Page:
“Behavior Composed” for Artificial Flying Creature
Masashi Furukawa*, Makoto Morinaga*, Ryosuke Ooe*,
Michiko Watanabe**, Ikuo Suzuki*, and Masahito Yamamoto*
*Graduate School of Information and Science, Hokkaido University, Nishi 9, Kita 14, Kita-ku, Sapporo, Hokkaido 060-8014, Japan
**Kitami Institute of Technology, 165 Koencho, Kitami, Hokkaido 090-8507, Japan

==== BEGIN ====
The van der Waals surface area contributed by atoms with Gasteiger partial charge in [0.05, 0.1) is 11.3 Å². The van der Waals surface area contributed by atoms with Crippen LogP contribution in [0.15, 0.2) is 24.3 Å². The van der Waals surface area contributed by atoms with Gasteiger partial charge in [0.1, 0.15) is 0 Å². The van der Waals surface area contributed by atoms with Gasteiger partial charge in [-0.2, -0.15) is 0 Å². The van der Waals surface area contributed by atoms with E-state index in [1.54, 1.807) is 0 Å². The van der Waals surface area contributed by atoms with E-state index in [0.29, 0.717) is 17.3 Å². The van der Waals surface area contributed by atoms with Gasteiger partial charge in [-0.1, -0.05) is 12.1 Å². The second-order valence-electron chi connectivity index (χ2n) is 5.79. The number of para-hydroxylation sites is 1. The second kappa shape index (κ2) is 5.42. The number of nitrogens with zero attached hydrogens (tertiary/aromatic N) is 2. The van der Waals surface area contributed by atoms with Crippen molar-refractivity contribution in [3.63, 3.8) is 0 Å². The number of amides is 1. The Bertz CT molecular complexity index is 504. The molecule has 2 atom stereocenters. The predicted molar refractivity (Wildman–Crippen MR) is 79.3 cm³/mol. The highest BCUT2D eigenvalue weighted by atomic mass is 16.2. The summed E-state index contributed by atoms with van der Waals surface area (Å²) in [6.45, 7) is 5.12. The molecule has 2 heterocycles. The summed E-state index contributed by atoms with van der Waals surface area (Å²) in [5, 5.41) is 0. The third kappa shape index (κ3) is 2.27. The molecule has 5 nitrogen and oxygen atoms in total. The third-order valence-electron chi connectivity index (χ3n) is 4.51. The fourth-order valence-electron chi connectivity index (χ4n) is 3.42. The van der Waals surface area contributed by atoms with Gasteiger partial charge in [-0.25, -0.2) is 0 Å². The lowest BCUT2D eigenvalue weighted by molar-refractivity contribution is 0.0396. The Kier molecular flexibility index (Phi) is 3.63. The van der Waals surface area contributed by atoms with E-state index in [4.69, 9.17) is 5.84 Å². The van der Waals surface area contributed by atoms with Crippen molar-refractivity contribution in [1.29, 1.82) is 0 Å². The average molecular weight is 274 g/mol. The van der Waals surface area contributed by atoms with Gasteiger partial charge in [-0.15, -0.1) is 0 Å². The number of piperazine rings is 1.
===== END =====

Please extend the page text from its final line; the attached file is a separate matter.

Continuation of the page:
This study proposes the concepts of “behavior simple” and “behavior composed.” Behavior simple means primitive behavior, and behavior composed is a combination of behaviors simple. An artificial creature first learns some behaviors simple. Then, it learns behavior composed as a combination of behaviors simple, responding to the change of environment. This concept is applied to an Artificial Flying Creature (AFC). The AFC learns two types of flight independently: flapping and gliding. After that, it learns a sophisticated behavior by alternatively selecting these behaviors. Simulation results prove that adequate flight occurs by alternatively using flapping and gliding.
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